In terms of outcome, a hung parliament can end up in one of two ways. Either overcoming the hanging – in which case a coalition is found, [but] at best this would be an imperfect prediction at this very moment. This is because Italian politics is very complicated, but at the moment, which looks more likely, if we go for an option for a coalition [it] is between the Far-Right and the Centre-Right and the Five Star Movement which in terms of populism would be the most ballistic option of the two.

The other option is that some part of the Centre-Left goes into government with the populist FSM, which at the moment, I would say, is slightly less likely. Or additionally, there’s the option of having another election. But in this case, if you don’t change the electoral law so that you get different outcomes, the results would likely be quite similar: changing 1-2% changes nothing in the bigger picture.

Speaking of hangings. Hangings usually don’t end up very well for some parties. Since we covered the winners, who were the losers?

There is clearly one big loser. In a broad sense, it’s the Italian Left. If you want to give it a name, it’s specifically the Democratic Party which ruled as part of the governing coalition during the last 5 years. It is the biggest loss that the [Italian] Left has experienced since 1994. It might mean the end of the Left as we know it today in Italy. Many expected that the Democratic Party itself might implode, so in that sense, the Democratic Party is the face of the Left’s loss. Even more specifically, the leadership of the Democratic Party lost, embodied by former Italian Prime Minister Matteo Renzi.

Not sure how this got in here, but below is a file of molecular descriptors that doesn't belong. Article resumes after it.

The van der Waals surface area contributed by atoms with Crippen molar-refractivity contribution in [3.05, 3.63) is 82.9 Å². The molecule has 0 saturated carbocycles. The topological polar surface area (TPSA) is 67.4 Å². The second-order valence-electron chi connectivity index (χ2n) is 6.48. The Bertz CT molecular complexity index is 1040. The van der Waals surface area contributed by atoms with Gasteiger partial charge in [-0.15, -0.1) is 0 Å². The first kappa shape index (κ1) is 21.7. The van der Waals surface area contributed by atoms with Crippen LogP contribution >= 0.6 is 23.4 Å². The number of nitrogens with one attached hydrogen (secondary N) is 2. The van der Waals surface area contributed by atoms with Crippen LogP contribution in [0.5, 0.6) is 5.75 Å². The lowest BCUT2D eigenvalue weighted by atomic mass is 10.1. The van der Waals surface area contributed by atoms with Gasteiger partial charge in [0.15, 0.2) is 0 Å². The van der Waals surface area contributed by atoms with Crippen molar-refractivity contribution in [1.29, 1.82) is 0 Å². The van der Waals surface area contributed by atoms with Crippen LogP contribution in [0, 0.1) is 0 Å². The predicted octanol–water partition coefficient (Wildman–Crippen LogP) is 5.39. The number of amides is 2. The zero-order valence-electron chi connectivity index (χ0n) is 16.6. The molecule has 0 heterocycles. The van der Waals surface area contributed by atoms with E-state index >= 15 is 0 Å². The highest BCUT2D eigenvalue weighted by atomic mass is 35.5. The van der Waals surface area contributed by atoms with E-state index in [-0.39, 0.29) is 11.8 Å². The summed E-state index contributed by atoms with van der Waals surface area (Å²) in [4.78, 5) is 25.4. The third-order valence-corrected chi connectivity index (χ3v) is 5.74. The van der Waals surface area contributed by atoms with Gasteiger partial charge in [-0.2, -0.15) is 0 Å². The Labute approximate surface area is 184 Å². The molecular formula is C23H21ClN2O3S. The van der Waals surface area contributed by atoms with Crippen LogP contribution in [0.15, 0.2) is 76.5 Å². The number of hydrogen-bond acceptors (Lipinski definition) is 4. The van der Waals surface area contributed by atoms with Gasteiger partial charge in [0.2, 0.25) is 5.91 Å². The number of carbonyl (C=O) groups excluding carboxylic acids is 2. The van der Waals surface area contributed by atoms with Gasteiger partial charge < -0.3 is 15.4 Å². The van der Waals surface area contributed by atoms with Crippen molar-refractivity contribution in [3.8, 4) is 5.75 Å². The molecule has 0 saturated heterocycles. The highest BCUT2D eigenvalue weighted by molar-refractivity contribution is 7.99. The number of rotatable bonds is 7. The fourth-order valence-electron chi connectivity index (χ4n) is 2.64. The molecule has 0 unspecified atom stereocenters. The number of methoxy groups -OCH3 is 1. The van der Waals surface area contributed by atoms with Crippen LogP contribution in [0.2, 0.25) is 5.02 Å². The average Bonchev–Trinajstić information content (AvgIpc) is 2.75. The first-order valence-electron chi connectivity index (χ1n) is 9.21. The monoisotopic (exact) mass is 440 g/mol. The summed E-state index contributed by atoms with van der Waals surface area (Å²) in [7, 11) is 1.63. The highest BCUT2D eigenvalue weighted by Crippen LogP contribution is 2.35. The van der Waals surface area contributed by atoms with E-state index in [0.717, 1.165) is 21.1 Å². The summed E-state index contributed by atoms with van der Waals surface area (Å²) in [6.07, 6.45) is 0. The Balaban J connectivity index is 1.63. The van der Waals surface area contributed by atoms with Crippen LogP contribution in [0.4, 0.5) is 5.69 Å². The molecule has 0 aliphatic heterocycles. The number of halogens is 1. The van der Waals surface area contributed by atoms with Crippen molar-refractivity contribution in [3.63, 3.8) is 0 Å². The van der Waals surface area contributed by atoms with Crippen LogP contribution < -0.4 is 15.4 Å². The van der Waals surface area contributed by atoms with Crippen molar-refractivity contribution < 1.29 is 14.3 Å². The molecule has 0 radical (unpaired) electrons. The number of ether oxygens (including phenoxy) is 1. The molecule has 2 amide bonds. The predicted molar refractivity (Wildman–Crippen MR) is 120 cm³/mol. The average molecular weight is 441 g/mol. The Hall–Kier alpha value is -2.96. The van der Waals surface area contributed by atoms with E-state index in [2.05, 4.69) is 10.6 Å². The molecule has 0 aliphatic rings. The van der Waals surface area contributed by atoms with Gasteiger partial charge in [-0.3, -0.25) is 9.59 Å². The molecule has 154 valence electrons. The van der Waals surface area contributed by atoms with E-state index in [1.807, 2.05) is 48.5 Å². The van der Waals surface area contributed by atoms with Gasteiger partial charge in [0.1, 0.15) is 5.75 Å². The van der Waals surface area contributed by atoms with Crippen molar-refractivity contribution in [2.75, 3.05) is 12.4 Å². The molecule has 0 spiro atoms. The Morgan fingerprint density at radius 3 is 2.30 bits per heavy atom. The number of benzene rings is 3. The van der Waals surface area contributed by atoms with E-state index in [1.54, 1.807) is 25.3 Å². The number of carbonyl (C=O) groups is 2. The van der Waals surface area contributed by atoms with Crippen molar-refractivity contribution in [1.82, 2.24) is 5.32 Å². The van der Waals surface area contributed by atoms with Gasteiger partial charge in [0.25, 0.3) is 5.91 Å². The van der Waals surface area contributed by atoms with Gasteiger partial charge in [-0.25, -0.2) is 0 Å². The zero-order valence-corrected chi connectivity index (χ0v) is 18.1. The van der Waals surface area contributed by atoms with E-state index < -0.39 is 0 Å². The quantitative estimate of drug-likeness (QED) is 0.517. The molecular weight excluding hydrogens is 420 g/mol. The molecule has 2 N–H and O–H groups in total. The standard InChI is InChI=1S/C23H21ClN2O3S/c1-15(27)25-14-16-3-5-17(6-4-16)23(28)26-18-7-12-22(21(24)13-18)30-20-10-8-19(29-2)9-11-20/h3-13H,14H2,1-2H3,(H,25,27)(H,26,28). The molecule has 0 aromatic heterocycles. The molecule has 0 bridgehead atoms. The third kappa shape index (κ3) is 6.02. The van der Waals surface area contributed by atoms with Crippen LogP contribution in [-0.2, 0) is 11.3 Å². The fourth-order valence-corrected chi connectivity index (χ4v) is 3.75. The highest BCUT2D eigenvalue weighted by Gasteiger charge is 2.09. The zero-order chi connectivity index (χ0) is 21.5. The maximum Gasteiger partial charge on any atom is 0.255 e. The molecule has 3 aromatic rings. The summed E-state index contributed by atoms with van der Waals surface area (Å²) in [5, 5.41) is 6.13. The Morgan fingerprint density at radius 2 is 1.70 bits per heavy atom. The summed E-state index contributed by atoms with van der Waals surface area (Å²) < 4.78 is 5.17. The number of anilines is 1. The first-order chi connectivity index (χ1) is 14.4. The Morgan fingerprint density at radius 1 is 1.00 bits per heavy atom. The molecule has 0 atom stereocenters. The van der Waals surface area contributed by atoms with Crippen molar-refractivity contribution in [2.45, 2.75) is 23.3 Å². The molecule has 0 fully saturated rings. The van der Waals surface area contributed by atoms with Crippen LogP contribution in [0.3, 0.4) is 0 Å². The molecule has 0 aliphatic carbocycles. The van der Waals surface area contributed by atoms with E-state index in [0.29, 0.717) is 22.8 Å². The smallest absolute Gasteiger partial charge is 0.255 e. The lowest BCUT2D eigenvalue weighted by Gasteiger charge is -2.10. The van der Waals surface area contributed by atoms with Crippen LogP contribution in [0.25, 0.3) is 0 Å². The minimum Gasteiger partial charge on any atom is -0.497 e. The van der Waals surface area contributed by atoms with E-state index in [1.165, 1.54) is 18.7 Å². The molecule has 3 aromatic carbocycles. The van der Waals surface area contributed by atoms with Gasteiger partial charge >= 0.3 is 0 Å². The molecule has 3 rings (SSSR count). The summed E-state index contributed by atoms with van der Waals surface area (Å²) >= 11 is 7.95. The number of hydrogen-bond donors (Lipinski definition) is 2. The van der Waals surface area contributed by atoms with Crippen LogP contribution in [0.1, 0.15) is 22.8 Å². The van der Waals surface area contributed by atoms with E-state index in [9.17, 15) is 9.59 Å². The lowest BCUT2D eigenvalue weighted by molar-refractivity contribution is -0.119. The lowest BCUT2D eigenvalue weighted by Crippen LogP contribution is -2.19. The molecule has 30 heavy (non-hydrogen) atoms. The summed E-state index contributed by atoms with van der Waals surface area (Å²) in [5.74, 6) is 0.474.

Italy also premiered a new election system this year. This made it more difficult for any one party to win the majority. How did this change shape the Italian political landscape?

When this law was approved, everyone knew that it was at best imperfect. To be diplomatic, no-one was excited about this law, it was just the minimum common denominator that could be found. And everyone was aware that this law would not have granted governability. So, in a way, everyone was aware of the outcome, but no-one wanted to do anything more.